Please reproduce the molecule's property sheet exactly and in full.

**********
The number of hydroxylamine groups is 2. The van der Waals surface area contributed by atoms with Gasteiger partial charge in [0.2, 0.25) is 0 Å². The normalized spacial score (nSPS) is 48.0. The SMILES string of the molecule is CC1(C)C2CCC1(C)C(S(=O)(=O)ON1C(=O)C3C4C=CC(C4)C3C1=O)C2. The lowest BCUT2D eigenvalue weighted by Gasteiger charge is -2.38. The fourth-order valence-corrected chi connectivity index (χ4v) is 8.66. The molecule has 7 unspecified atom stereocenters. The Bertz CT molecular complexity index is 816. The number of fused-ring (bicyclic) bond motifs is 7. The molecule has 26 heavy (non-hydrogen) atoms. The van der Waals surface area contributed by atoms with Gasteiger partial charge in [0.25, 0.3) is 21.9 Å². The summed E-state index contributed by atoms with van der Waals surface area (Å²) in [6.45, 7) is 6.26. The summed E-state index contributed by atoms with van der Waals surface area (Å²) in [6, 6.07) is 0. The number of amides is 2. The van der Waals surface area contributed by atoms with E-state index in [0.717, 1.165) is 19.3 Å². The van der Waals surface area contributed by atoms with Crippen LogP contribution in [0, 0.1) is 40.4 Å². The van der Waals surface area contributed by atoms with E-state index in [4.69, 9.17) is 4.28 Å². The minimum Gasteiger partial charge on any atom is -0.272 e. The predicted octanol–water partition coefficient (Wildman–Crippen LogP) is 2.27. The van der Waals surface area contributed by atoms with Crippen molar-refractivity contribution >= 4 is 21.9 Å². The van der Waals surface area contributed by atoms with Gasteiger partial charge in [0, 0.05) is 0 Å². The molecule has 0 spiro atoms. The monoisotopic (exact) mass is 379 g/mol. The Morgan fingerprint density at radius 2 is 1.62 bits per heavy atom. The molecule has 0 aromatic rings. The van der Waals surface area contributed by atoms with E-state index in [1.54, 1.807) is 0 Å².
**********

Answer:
The number of hydroxylamine groups is 2. The van der Waals surface area contributed by atoms with Gasteiger partial charge in [0.2, 0.25) is 0 Å². The normalized spacial score (nSPS) is 48.0. The SMILES string of the molecule is CC1(C)C2CCC1(C)C(S(=O)(=O)ON1C(=O)C3C4C=CC(C4)C3C1=O)C2. The lowest BCUT2D eigenvalue weighted by Gasteiger charge is -2.38. The fourth-order valence-corrected chi connectivity index (χ4v) is 8.66. The molecule has 7 unspecified atom stereocenters. The Bertz CT molecular complexity index is 816. The number of fused-ring (bicyclic) bond motifs is 7. The molecule has 26 heavy (non-hydrogen) atoms. The van der Waals surface area contributed by atoms with Gasteiger partial charge in [0.25, 0.3) is 21.9 Å². The summed E-state index contributed by atoms with van der Waals surface area (Å²) in [6.45, 7) is 6.26. The summed E-state index contributed by atoms with van der Waals surface area (Å²) in [6, 6.07) is 0. The number of amides is 2. The van der Waals surface area contributed by atoms with E-state index in [0.717, 1.165) is 19.3 Å². The van der Waals surface area contributed by atoms with Crippen LogP contribution in [0, 0.1) is 40.4 Å². The van der Waals surface area contributed by atoms with E-state index in [4.69, 9.17) is 4.28 Å². The minimum Gasteiger partial charge on any atom is -0.272 e. The predicted octanol–water partition coefficient (Wildman–Crippen LogP) is 2.27. The van der Waals surface area contributed by atoms with Crippen molar-refractivity contribution >= 4 is 21.9 Å². The van der Waals surface area contributed by atoms with Gasteiger partial charge in [0, 0.05) is 0 Å². The molecule has 0 spiro atoms. The monoisotopic (exact) mass is 379 g/mol. The Morgan fingerprint density at radius 2 is 1.62 bits per heavy atom. The molecule has 0 aromatic rings. The van der Waals surface area contributed by atoms with E-state index in [1.54, 1.807) is 0 Å².